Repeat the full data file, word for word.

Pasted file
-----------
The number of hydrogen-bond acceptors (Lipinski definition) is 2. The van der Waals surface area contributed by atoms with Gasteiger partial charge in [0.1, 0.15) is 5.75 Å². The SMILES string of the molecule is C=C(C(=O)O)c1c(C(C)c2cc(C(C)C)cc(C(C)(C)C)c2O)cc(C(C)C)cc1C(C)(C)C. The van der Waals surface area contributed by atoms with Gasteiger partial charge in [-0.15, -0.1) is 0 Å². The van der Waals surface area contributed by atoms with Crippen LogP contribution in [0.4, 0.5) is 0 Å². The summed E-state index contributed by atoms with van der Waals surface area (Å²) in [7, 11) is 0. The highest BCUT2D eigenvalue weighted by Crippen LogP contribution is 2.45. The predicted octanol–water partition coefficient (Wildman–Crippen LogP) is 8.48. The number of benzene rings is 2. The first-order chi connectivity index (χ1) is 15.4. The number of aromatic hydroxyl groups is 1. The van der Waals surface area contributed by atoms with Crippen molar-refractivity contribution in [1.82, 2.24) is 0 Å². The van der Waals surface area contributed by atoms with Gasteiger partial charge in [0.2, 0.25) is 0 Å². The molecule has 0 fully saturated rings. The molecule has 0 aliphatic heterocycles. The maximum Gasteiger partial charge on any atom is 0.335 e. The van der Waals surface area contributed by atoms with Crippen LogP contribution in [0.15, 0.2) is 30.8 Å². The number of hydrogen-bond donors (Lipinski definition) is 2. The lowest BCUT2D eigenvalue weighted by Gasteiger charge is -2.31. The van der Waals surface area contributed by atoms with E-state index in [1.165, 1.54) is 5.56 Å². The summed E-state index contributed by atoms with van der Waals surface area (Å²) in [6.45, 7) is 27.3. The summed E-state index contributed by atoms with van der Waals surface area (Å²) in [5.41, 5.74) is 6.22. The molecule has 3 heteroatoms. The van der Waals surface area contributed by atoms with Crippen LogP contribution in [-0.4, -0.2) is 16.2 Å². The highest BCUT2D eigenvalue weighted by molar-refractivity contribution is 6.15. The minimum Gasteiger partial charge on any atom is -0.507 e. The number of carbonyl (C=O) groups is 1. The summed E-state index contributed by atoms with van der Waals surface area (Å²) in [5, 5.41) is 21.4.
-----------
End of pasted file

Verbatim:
The number of hydrogen-bond acceptors (Lipinski definition) is 2. The van der Waals surface area contributed by atoms with Gasteiger partial charge in [0.1, 0.15) is 5.75 Å². The SMILES string of the molecule is C=C(C(=O)O)c1c(C(C)c2cc(C(C)C)cc(C(C)(C)C)c2O)cc(C(C)C)cc1C(C)(C)C. The van der Waals surface area contributed by atoms with Gasteiger partial charge in [-0.15, -0.1) is 0 Å². The van der Waals surface area contributed by atoms with Crippen LogP contribution in [0.4, 0.5) is 0 Å². The summed E-state index contributed by atoms with van der Waals surface area (Å²) in [7, 11) is 0. The highest BCUT2D eigenvalue weighted by Crippen LogP contribution is 2.45. The predicted octanol–water partition coefficient (Wildman–Crippen LogP) is 8.48. The number of benzene rings is 2. The first-order chi connectivity index (χ1) is 15.4. The number of aromatic hydroxyl groups is 1. The van der Waals surface area contributed by atoms with Crippen molar-refractivity contribution in [1.82, 2.24) is 0 Å². The van der Waals surface area contributed by atoms with Gasteiger partial charge in [0.2, 0.25) is 0 Å². The molecule has 0 fully saturated rings. The molecule has 0 aliphatic heterocycles. The maximum Gasteiger partial charge on any atom is 0.335 e. The van der Waals surface area contributed by atoms with Crippen LogP contribution in [0.15, 0.2) is 30.8 Å². The number of hydrogen-bond donors (Lipinski definition) is 2. The lowest BCUT2D eigenvalue weighted by Gasteiger charge is -2.31. The van der Waals surface area contributed by atoms with E-state index in [1.165, 1.54) is 5.56 Å². The summed E-state index contributed by atoms with van der Waals surface area (Å²) in [6.45, 7) is 27.3. The summed E-state index contributed by atoms with van der Waals surface area (Å²) in [5.41, 5.74) is 6.22. The molecule has 3 heteroatoms. The van der Waals surface area contributed by atoms with Crippen LogP contribution in [-0.4, -0.2) is 16.2 Å². The highest BCUT2D eigenvalue weighted by molar-refractivity contribution is 6.15. The minimum Gasteiger partial charge on any atom is -0.507 e. The number of carbonyl (C=O) groups is 1. The summed E-state index contributed by atoms with van der Waals surface area (Å²) in [5, 5.41) is 21.4.